Credit: NASA Goddard Space Flight Center Image by Reto Stöckli (land surface, shallow water, clouds). Enhancements by Robert Simmon (ocean color, compositing, 3D globes, animation). Data and technical support: MODIS Land Group; MODIS Science Data Support Team; MO
Climate change is making the world "bluer," according to new study that finds that weather and animal populations are fluctuating more rapidly than in years past.
The blue shift is not literal; rather, the color blue is used to represent rapid fluctuations in a system called "spectral color," which ecologists use to describe environmental change. The increasing blueness of the environment may be altering species extinction risks, said study author Bernardo Garcia-Carreras, a graduate student at Imperial College London.
"From simple models, it appears that if the spectral color of the population becomes bluer, as our results seem to suggest, then extinction risk is reduced," Garcia-Carreras told LiveScience. "It is good news in that sense."
But there is a large caveat to the good news, Garcia-Carreras said. Environmental fluctuations are just one influence on species survival. Other factors — such as overall temperature change and habitat loss — put pressure on species that could offset any benefits from a bluer world. [Read: With Climate Change, Expect More Monster Winter Storms]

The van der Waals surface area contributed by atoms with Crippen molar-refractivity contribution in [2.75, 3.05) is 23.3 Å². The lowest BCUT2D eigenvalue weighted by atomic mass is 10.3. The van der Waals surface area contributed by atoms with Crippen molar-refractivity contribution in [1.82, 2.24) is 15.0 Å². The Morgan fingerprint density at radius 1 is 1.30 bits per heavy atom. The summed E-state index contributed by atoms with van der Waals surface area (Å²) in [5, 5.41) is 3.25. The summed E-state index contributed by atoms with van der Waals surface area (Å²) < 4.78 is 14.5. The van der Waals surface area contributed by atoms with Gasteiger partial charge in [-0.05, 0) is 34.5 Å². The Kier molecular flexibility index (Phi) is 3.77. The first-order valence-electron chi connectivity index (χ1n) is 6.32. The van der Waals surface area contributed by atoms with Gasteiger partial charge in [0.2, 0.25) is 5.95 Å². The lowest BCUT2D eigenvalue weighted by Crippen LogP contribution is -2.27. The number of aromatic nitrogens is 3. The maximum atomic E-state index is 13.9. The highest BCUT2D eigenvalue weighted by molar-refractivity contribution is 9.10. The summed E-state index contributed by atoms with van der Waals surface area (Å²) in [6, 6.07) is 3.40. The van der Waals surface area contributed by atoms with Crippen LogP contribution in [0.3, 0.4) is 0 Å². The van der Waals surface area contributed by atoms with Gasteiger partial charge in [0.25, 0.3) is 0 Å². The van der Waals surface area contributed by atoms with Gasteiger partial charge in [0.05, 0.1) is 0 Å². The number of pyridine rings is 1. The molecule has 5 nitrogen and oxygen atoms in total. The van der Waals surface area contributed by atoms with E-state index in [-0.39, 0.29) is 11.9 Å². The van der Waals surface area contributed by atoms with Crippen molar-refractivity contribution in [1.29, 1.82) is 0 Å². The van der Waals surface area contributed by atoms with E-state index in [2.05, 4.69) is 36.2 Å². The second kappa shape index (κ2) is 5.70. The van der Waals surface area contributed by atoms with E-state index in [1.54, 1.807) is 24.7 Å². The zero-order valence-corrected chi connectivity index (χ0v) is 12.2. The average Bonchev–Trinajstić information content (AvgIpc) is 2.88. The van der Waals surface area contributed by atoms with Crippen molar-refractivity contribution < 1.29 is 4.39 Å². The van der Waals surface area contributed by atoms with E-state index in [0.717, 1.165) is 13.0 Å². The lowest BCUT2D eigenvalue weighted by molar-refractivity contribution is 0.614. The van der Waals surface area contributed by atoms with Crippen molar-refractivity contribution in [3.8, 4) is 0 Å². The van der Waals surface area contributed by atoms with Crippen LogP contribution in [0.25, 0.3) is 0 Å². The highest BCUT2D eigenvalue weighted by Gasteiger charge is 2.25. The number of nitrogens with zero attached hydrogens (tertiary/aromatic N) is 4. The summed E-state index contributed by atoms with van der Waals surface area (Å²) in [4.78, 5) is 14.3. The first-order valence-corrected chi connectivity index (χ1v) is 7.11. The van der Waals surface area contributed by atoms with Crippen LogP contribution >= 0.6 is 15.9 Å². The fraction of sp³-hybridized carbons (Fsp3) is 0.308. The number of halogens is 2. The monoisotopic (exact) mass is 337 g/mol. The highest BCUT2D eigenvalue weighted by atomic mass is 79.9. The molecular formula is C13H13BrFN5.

"We've only looked at change in spectral colors," Garcia-Carreras said. "We're not trying to say that climate change is great for populations."
To assign a color to the environment, Garcia-Carreras and his colleagues used temperature data from the Climatic Research Unit and the Global Historical Climatology Network, which gave them a picture of daily weather throughout the 20th century. To gauge fluctuations in animal populations, they used the Global Population Dynamics Database, which tracks population changes for 147 species, ranging from insects to mammals, over the past 30 years.
Overall, global temperatures showed a small but significant shift from "red" (or slow fluctuations) to rapid, "blue" fluctuations in the last half of the century, Garcia-Carreras said. The change wasn't identical for the entire world, he said. Asia saw shifts toward slower fluctuations. But on the whole, the "bluer" world also correlated with faster shifts in animal populations, Garcia-Carreras said.
The "blue"-ing of the environment may ease extinction risk because a swing toward unwelcoming conditions is usually followed by a fast return to more salutary surroundings. Understanding what these changes mean for individual species will require more work, Garcia-Carreras said.
"With this information in hand, we can try to look more specifically at what mechanisms underlie the effect the changing spectral color of the environment might be having on populations," he said.